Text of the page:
This is the final interview in a series of four videos with Paul Westcott, vice president of data at L2. The other videos may be found here:
- Campaigns are catching up to the consumer: How AI is shaping the world of politics
- Your voter data file is a treasure trove of personal data
- How political campaigns use big data to get out the vote
Politics has always been a data game. Going back to the days of direct mail, Carl Rove mastered these strategies. As we emerged into the 21st century of course, digital transformation hit politics hard. In 2008, social media was the defining technology. In 2012 and 2016, data was the defining technology, but there has been a narrative that data failed in 2016. There's also a counter narrative that data is powering AI, bots, and other tools that will inevitably be used in the 2018 midterms and be optimized beyond.
TechRepublic met with Paul Westcott, vice president of data at L2, to discuss what lessons we can draw from the success and failures of 2016 and how big data is being used now, without the narrative that data failed. Below is a transcription of their interview.
Westcott: We heard a lot of that after the campaign and specifically from what happened with the Clinton campaign. People said they relied on analytics. They relied on these predictive models and at least that's what was being fed out publicly. Really at the end of the day, their models looked good. Their models were actually put together in a really solid way and the team there was among the best in the country. What failed was the underlying, a poor data set, that they had been provided.
I won't mention who, but these large data sets that get provided to campaigns are in some cases, especially when the team has such an analytics type focus or sometimes an afterthought, whereas pulsters look at it and say, "This is the core of what we're reaching out to when we're trying to get our 600 person sample or 1,000 person sample."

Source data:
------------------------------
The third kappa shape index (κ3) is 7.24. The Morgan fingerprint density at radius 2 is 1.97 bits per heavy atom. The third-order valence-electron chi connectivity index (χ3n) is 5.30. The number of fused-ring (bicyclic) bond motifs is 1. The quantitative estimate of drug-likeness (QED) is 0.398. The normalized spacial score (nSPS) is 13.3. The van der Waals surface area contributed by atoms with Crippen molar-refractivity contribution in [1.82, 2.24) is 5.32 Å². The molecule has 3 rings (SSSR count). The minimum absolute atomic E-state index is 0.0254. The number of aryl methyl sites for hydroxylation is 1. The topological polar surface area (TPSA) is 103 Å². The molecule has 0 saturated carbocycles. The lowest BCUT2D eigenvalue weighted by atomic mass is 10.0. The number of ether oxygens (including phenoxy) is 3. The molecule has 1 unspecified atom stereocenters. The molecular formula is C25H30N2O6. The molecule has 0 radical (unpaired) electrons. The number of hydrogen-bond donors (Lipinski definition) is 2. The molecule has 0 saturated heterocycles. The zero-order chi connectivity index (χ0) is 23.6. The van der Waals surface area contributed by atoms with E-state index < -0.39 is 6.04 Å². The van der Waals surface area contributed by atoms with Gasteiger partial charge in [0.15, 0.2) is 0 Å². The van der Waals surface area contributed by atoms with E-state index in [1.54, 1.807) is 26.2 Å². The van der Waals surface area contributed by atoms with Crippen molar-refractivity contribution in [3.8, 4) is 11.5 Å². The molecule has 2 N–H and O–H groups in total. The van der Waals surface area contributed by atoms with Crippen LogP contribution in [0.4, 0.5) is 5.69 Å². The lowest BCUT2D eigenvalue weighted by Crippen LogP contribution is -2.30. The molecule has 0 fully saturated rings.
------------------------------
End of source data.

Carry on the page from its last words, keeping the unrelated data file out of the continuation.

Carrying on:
So the core data matters. The underlying data matters. That's really what failed because in the L2 national voter file, we have 185 million individuals. Some of the people we either compete against or the political parties or even the secretaries of state, meaning the core data providers, have 200 million, 220 million voters in their nationwide files. Not that Secretaries of State maintain that, but individually they add up to 220 plus million voters. So you say, "What's the difference there?" It's all about processing, cleaning, deduping, getting rid of garbage data. Data quality matters. So that underlying core data which failed in 2016 for a number of campaigns, that needs to be reevaluated and how they process that. While analytics and machine learning is all great, if you're building it on a bed of sand, it's not going to stand up.
- Campaigns are catching up to the consumer: How AI is shaping the world of politics (TechRepublic)
- Your voter data file is a treasure trove of personal data (TechRepublic)
- How political campaigns use big data to get out the vote (TechRepublic)
- Election Tech: Big data proves that America is a purple country (TechRepublic)
- IT leader's guide to big data security (Tech Pro Research)
Dan Patterson has nothing to disclose. He does not hold investments in the technology companies he covers.
Dan is a Senior Writer for TechRepublic. He covers cybersecurity and the intersection of technology, politics and government.